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  • Writer's pictureStream Valley Vet

Summer Seasonal Allergies..and How to Treat Them!

Summer seasonal allergies in dogs can be frustrating, especially if your dog enjoys being outside! In the summer, pollen is typically the biggest culprit for dogs that are allergic, along with stinging insects and smog. Many people may think that allergies are worse in the springtime; however, summer can be just as difficult for allergy suffering dogs!

Fortunately, summer allergies are treatable once it's discovered exactly what your pet is allergic to! If they already have spring allergies, or maybe even fall allergies, they may be allergic to pollen.

Even though the trees have already released their pollen in the spring, there are many other plants and shrubs that release it. Weeds, ragweed, certain tall grasses, and other summer plants do release pollen. In fact, summer allergies can be more intense since many of the plants releasing pollen are low to the ground where dogs tend to walk and play!

Other summer allergens include stinging bugs such as wasps, mosquitoes, hornets, fire ants, yellow jackets, and more. Dogs can have a very severe reaction to a sting, making it important to monitor them when they're outside! Smog is another culprit*, especially in cities. The pollution from car exhaust and other chemicals in combination with summer winds can trigger a reaction multiple times per day. Summer allergies flare up various times due to the allergens that are prominent in the season. Reactions can range from mild to severe, and should be treated by a veterinarian as soon as possible.

Symptoms of Summer Seasonal Allergies in Dogs

Often, if you're unaware that your dog has allergies, you may not recognize their symptoms as actual allergic reactions! Symptoms include:

  • Red and watery eyes

  • Itchy eyes

  • Itchy and irritated skin

  • Dry or scaly skin

  • Coughing

  • Nasal discharge

  • Sneezing

  • Excessive licking and scratching

Types of Plants That Release Pollen in the Summer

  • Cockleweed

  • Pigweed

  • Sagebrush

  • Ragweed

  • Various grasses

  • Blue grasses

  • Red Top

  • Sweet vernal

Causes of Summer Allergies in Dogs

Common causes of summer allergies in dogs include:

  • Coming into contact with summer-specific allergens

  • An over-reactive immune system to pollen or other summer allergens

  • Immune system sensitivity causes mild to severe reactions and symptoms

Diagnosing Summer Seasonal Allergies in Dogs

If you think your dog may have summer allergies, it's important to take them to the vet as soon as possible! Once you bring them to the vet, your doctor will look over your pet's symptoms and ask questions that pertain to the start of the allergies, symptoms, and how long they last. A veterinarian may also want information on the types of plants and trees in your neighborhood and if they're experiencing any skin reactions.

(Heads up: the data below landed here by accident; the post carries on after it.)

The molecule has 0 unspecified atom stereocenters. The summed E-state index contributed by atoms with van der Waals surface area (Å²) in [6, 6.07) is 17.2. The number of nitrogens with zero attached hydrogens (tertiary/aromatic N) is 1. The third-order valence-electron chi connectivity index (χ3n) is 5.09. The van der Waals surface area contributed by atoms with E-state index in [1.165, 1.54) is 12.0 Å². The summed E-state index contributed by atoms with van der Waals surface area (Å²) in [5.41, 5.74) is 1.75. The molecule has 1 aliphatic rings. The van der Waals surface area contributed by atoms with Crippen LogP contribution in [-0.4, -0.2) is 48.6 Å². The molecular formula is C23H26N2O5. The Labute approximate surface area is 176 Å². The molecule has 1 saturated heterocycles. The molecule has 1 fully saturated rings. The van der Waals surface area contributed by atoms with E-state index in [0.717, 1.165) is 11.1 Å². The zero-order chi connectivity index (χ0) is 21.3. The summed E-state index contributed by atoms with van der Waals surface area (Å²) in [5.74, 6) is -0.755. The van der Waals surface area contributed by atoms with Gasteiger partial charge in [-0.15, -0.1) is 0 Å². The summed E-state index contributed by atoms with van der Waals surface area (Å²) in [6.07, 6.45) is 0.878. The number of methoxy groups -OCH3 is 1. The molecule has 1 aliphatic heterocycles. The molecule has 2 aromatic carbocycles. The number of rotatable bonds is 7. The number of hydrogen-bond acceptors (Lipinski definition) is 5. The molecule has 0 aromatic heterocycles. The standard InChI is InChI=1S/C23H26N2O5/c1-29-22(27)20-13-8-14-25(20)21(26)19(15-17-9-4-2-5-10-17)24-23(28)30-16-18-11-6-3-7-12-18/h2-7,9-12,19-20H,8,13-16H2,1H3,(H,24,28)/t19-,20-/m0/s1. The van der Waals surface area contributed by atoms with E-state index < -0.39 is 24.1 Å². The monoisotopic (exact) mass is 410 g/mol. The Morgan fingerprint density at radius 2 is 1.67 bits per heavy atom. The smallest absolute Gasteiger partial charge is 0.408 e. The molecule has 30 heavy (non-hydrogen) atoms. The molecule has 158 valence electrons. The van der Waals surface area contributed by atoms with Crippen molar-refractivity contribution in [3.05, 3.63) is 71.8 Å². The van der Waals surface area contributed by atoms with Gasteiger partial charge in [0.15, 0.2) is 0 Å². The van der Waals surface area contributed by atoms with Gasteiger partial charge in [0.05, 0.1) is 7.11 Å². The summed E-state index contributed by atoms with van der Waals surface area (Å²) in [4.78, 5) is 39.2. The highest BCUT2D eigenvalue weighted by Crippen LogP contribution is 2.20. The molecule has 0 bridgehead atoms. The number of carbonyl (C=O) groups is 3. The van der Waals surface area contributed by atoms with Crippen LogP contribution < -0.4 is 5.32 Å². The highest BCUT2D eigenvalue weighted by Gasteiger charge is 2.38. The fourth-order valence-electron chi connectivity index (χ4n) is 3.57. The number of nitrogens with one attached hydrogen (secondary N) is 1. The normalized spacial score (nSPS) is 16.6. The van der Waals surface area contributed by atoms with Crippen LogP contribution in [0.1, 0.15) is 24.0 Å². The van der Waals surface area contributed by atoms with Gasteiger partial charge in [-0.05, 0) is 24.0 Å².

Wheezing and a runny nose may require a veterinarian to take a closer look at their nose. If it looks like there may be an infection, the vet may be interested in running some tests for further inspection. On the other hand, if the symptoms occurred after an insect sting, the doctor will check out the sting area. Anaphylaxis will need to be treated immediately!

Once all history and symptoms have been verified, the case may be that they have summer allergies! A skin test may be needed to pinpoint which exact allergen is affecting your pet. However, this is not always done immediately until other treatments are given.

Treating Summer Allergies in Dogs

Treating summer allergies will depend on your pet's symptoms. Such treatments may include:

  1. Reducing exposure - When your veterinarian has all the facts they need about your pet's environment, they'll give you a plan on what your pet should avoid. If pollen is the source of their allergies, this is not easy to avoid, but limiting outdoor time may be suggested. If grasses or weeds irritate their skin, it will be best to prevent them from rolling around or laying in those areas.

  2. Medications - The next step (if changing your pet's environment isn't an easy workaround) is prescribing specific antihistamines or a small dosage of steroids. Your pet's symptoms should decrease after about one week. If these do not seem to do the trick, then you may want to consider allergy shots, such as Cytopoint. Allergy shots are usually limited for pets who suffer from year-round allergies, but they may be suggested if your pet has very severe allergic reactions!

  3. Decontamination - Your veterinarian may also suggest a medicated shampoo or mild cleanser to bathe your pet with at home. These products should help with calming your pet's need to itch and scratch at the hot spots! A topical solution can also be given to put on their coat.

Overall, with summer allergies, a prognosis is good once the allergies are able to be controlled. If your pet is given medication and you do not see any improvement, a revisit to the vet may be needed for more testing. It's also important to watch out for the side effects that come with certain medications, so be sure to ask what you should look for. Summer allergies are fairly common, but once you and your veterinary team find what works best, they'll be feeling great in no time!



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